Warm-Up Exercises for Boxing

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A man's chest as he holds a jump rope looped around his neck. (Image: GeorgeRudy/iStock/Getty Images)

Boxing is an intense sport that requires maximum effort from its participants. To get your body ready for boxing, you should always warm up before training or a fight. A boxer's warm-up should be general so that it prepares the muscles and organs for the bout, but also specific for practicing the skills needed in the ring.

Jump Rope

Jumping rope is a familiar exercise to most boxers. Jumping rope will raise your core temperature, elevate your heart and breathing rate and get you ready for more strenuous warm-up exercises to follow. Start jumping rope with your feet together before progressing on to an alternating heel to toe action and running on the spot with high knees. Finish off by two rope turns per jump—an exercise called double unders. Continue jumping rope for five to 10 minutes before moving on to the next part of your warm-up.

Duck Under/Step Over

Stand with your feet together and your hands by your sides. Imagine there is a hip-high barrier immediately to your left. Raise your left leg and step over the imaginary barrier and immediately follow with your right leg. Next, move to your right and duck under the barrier. Try to get as low to the ground as you can and duck your head. Repeat this over/under maneuver for five to 10 reps before reversing direction.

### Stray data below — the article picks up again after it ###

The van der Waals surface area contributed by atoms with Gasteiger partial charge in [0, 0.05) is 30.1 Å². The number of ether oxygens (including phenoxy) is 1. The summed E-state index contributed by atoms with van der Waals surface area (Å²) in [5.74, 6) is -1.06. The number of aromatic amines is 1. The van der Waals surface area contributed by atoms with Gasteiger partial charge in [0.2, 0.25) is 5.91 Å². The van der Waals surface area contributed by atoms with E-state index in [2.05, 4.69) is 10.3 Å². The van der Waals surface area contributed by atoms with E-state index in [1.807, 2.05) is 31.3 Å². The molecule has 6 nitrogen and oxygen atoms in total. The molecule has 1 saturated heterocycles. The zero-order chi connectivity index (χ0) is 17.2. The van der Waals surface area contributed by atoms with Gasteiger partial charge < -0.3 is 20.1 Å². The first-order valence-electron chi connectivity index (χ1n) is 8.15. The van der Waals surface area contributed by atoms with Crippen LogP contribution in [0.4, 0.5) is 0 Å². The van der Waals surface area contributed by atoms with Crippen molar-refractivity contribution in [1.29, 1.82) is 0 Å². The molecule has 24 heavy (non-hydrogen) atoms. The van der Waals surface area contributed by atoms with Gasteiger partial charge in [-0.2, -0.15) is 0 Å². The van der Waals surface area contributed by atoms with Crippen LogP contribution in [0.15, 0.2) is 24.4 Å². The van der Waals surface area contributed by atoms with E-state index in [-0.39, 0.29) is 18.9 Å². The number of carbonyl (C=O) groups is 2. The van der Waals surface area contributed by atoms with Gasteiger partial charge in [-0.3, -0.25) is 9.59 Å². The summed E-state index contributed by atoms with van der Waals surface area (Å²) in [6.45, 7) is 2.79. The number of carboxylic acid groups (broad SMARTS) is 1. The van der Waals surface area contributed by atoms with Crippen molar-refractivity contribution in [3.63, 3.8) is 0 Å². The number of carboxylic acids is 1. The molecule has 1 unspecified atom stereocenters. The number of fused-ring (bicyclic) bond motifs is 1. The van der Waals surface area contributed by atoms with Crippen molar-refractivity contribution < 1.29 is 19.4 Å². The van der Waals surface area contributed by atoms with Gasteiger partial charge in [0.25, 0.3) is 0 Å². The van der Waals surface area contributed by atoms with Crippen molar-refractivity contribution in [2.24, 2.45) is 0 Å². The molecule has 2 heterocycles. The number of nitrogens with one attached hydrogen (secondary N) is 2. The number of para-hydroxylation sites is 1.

Shadow Boxing

Shadow boxing provides you with the opportunity to practice your boxing skills before throwing any punches against an opponent. Start off by throwing single jabs and crosses before adding hooks and uppercuts, building up to throwing multiple punch combinations. Practice your footwork while throwing combinations as though you were attacking, evading and counter-punching a real opponent. Try to increase the speed of your punches.

Pad Work

Finish your boxing warm-up by throwing combinations of punches into hook and jab pads held by your trainer or sparring partner. Start by making light contact with the pads and increase the speed and power of your punches over a few minutes. To sharpen your reactions, have your partner throw light noncontact punches toward you to evade. Only perform enough pad work to finish your warm-up and avoid doing so much that you begin to fatigue before the bout begins.

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